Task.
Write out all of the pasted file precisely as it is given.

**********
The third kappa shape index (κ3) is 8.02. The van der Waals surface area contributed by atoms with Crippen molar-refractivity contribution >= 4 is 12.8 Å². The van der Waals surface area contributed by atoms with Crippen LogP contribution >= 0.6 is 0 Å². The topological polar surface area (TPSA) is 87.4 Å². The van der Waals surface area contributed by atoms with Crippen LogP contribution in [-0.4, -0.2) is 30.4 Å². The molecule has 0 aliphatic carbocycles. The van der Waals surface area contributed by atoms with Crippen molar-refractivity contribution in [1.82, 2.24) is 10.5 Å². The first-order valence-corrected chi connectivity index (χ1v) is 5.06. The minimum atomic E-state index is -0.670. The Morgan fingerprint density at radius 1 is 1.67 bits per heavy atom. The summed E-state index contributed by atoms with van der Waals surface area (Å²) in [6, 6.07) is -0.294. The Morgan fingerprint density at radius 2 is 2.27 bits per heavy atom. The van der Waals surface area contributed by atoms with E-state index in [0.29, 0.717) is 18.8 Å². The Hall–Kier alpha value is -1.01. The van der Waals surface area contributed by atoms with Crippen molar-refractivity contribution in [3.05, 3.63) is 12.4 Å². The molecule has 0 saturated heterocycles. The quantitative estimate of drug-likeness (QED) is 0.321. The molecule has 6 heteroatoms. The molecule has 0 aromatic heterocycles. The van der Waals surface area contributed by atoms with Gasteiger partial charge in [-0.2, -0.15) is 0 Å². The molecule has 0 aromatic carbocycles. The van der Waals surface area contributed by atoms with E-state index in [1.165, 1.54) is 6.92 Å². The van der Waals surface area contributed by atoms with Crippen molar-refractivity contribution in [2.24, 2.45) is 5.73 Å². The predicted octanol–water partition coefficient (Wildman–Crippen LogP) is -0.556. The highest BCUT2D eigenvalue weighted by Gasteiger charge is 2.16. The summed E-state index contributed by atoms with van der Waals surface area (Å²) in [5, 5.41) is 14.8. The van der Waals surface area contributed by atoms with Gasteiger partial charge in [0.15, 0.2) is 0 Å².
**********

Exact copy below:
The third kappa shape index (κ3) is 8.02. The van der Waals surface area contributed by atoms with Crippen molar-refractivity contribution >= 4 is 12.8 Å². The van der Waals surface area contributed by atoms with Crippen LogP contribution >= 0.6 is 0 Å². The topological polar surface area (TPSA) is 87.4 Å². The van der Waals surface area contributed by atoms with Crippen LogP contribution in [-0.4, -0.2) is 30.4 Å². The molecule has 0 aliphatic carbocycles. The van der Waals surface area contributed by atoms with Crippen molar-refractivity contribution in [1.82, 2.24) is 10.5 Å². The first-order valence-corrected chi connectivity index (χ1v) is 5.06. The minimum atomic E-state index is -0.670. The Morgan fingerprint density at radius 1 is 1.67 bits per heavy atom. The summed E-state index contributed by atoms with van der Waals surface area (Å²) in [6, 6.07) is -0.294. The Morgan fingerprint density at radius 2 is 2.27 bits per heavy atom. The van der Waals surface area contributed by atoms with E-state index in [0.29, 0.717) is 18.8 Å². The Hall–Kier alpha value is -1.01. The van der Waals surface area contributed by atoms with Crippen molar-refractivity contribution in [3.05, 3.63) is 12.4 Å². The molecule has 0 saturated heterocycles. The quantitative estimate of drug-likeness (QED) is 0.321. The molecule has 6 heteroatoms. The molecule has 0 aromatic heterocycles. The van der Waals surface area contributed by atoms with Gasteiger partial charge in [-0.2, -0.15) is 0 Å². The molecule has 0 aromatic carbocycles. The van der Waals surface area contributed by atoms with E-state index in [1.165, 1.54) is 6.92 Å². The van der Waals surface area contributed by atoms with Crippen molar-refractivity contribution in [2.24, 2.45) is 5.73 Å². The predicted octanol–water partition coefficient (Wildman–Crippen LogP) is -0.556. The highest BCUT2D eigenvalue weighted by Gasteiger charge is 2.16. The summed E-state index contributed by atoms with van der Waals surface area (Å²) in [5, 5.41) is 14.8. The van der Waals surface area contributed by atoms with Gasteiger partial charge in [0.15, 0.2) is 0 Å².